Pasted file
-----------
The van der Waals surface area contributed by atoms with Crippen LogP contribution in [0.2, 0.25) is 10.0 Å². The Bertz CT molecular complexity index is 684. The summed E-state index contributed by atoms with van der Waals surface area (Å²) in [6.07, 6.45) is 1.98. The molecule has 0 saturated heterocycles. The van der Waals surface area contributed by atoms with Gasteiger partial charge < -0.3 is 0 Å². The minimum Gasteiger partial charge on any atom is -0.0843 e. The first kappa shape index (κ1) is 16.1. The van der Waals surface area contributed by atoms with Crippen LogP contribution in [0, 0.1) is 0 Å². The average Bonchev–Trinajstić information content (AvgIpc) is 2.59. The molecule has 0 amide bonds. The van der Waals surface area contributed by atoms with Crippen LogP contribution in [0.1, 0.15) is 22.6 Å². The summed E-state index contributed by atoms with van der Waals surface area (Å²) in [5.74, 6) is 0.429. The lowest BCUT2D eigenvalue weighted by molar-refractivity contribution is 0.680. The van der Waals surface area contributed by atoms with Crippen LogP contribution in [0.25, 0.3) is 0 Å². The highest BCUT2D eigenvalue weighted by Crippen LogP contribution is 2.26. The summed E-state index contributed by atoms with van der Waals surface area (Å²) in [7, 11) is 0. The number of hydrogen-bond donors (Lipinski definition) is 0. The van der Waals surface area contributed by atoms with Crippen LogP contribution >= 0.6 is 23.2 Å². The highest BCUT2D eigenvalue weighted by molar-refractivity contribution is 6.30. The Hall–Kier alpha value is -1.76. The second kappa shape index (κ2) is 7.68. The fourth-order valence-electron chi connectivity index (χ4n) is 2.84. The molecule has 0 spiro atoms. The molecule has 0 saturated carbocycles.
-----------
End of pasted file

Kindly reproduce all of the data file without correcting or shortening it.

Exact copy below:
The van der Waals surface area contributed by atoms with Crippen LogP contribution in [0.2, 0.25) is 10.0 Å². The Bertz CT molecular complexity index is 684. The summed E-state index contributed by atoms with van der Waals surface area (Å²) in [6.07, 6.45) is 1.98. The molecule has 0 saturated heterocycles. The van der Waals surface area contributed by atoms with Gasteiger partial charge < -0.3 is 0 Å². The minimum Gasteiger partial charge on any atom is -0.0843 e. The first kappa shape index (κ1) is 16.1. The van der Waals surface area contributed by atoms with Crippen LogP contribution in [0, 0.1) is 0 Å². The average Bonchev–Trinajstić information content (AvgIpc) is 2.59. The molecule has 0 amide bonds. The van der Waals surface area contributed by atoms with Crippen LogP contribution in [0.1, 0.15) is 22.6 Å². The summed E-state index contributed by atoms with van der Waals surface area (Å²) in [5.74, 6) is 0.429. The lowest BCUT2D eigenvalue weighted by molar-refractivity contribution is 0.680. The van der Waals surface area contributed by atoms with Crippen LogP contribution in [0.25, 0.3) is 0 Å². The highest BCUT2D eigenvalue weighted by Crippen LogP contribution is 2.26. The summed E-state index contributed by atoms with van der Waals surface area (Å²) in [7, 11) is 0. The number of hydrogen-bond donors (Lipinski definition) is 0. The van der Waals surface area contributed by atoms with Crippen LogP contribution >= 0.6 is 23.2 Å². The highest BCUT2D eigenvalue weighted by molar-refractivity contribution is 6.30. The Hall–Kier alpha value is -1.76. The second kappa shape index (κ2) is 7.68. The fourth-order valence-electron chi connectivity index (χ4n) is 2.84. The molecule has 0 spiro atoms. The molecule has 0 saturated carbocycles.